There are two board diffraction peaks around 2θ of 8° and 20° in the fabricated films that are obvious weaker than those of CA and SA. Based on the spectra, it is clear that after cross-Claisen ester condensation reaction, the crystallinity of the fabricated films decreased, and the films had better flexibility and mechanical properties, because the molecular orientation of SA and CA were broken, most of the crystalline substance of the SA and CA had turned into a more amorphous form, and the intertwining of the molecular chains reduced the mobility of the cross-linked product, inhibiting the crystallization process, the granule of the films become refined. Compared with CA or SA, the fabricated films had a more uniform microstructure, furthermore, the fabricated films have the same raw materials, so the peaks around 8° remained basically unchanged regardless of the SA: CA ratio and smaller than that of either CA or SA alone, the peaks of film#1, #2, #3 and #4 around 20° were in the same situation. While the peak of film #5 around 20° became close to that of SA slightly, it may be because SA became a majority in film #5 with the SA: CA ratio up to 7:3, so the films demonstrate more like SA in XRD patterns, then the peak at 20° became close to SA.
Performance of the Fabricated Films
For the fabricated films, there is little difference in their TGA curves; i.e., their thermal degradation started around 205 °C and ending around 450 °C (Fig. 6a), showed two maximum weight loss rate peaks around 275 and 340 °C (Fig. 6b). The films have the same raw materials SA and CA, but differ in their relative composition, so it is reasonable that the thermogravimetric properties are similar. While the thermal degradation of SA and CA strated at different temperatures; i.e., 230 and 330 °C, respectively. Therefore, the thermal degradation of the fabricated films started with the CA component first, then the SA component. This behavior is why the TGA curves present two thermal degradation weight loss regions.
On the other hand, in the cross-linking system, the cross-linker TBC with a boiling point of 234 °C has a relative poor thermal stability, as part of the films, it will very likely decrease the thermal degradation temperature of the fabricated films. Furthermore, the polymer with the lower crystallinity can be more easily thermal degraded , so that the thermal degradation temperature of the films was lower than that of either of CA and SA. Even so, the films barely decomposed below 205 °C. Such thermal performance can meet the needs of and industrial applications.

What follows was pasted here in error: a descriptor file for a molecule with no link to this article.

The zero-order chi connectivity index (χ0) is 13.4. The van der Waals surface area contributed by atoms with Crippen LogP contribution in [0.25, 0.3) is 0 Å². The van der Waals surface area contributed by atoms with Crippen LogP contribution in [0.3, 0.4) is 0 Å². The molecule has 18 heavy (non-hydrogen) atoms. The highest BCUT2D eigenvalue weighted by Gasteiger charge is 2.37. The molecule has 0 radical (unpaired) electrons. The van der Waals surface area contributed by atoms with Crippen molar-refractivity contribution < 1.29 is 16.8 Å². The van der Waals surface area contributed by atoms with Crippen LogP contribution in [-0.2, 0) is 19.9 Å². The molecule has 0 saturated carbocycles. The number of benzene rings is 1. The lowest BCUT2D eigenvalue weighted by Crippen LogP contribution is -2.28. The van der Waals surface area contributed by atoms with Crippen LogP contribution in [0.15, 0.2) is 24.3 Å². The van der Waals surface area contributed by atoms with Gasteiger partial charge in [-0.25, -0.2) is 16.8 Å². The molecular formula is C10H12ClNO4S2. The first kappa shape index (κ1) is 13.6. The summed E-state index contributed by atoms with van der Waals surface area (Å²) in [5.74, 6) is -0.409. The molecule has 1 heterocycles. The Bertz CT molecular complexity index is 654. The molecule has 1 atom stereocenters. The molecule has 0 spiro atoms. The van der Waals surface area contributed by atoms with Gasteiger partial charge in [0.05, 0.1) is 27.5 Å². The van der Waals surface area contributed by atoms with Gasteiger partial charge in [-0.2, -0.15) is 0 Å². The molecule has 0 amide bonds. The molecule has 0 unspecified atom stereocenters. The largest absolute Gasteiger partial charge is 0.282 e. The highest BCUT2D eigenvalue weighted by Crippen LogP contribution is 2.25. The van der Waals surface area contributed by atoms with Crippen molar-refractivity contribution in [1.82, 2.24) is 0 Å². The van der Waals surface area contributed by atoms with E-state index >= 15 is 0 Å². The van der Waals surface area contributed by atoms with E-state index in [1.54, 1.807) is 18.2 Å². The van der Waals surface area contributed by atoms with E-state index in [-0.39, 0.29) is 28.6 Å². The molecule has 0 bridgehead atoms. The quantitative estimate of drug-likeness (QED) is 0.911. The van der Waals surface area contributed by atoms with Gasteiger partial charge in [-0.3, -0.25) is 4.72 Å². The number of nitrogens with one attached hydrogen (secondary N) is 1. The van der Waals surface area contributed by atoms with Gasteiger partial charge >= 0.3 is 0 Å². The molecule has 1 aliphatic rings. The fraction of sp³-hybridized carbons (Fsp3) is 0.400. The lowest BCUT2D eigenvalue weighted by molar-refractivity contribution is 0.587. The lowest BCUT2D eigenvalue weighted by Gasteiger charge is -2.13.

Degradation Properties of Films of Different Compositions
The degradation rate of all the tested films slowed after 50 days, with the greatest degradation ratio after 120 days being 52.43 %, during this period, the films’ integral structures were degraded due to chemical hydrolysis and biological action of microorganism in soil. The un-decomposed polymer contained a large amount of acetyl esters, which have no toxic effects in either soil or water after disintegration. Theoretically, they too, will degraded after few months via deacetylation and de-esterification produced by microorganism . The important feature from the soil burial test is that the biodegradation of the film increases with increasing amounts of SA.
In this work, a novel cross-linking system has been shown to be effective in preparing bio-based degradable plastic film, using the cross-Claisen ester condensation reaction between TBC and mixtures of SA and CA. The films combine the advantages of CA and SA, while reduce their disadvantages. For example, the SA film is fragile and easily torn, the CA film degrades slowly when buried in soil. However by changing the proportion of SA, the mechanical properties of the film improve and the degradation properties can be controlled. The film #2 (25 wt% SA) and film #3 (40 wt% SA) have a smooth surface and tight structure. Their tensile stress can reach 3.5 MPa and 3.0 MPa; their tensile strain can reach 22.3 and 17.9 %. The soil burial degradation ratio at 35 days can reach 40.37 and 35.82 %, respectively. The highest thermal stability temperature for both films is above 200 °C.
These films can be produced at a low price from readily available stocks of both starch and cellulose. As a result, they not only have high economic and industrial value but also have considerable environmental benefits to the extent that they replace petroleum-based, non-degrading plastics.
This research was financially supported by the National Natural Science Foundation of China (Grants No. 51378217 and No. U1360101), Guangdong Natural Science and Foundation (No. S2012020010887), Research Project of Guangdong Provincial Department of Science and Technology Department (Grants No. 2012A010800006).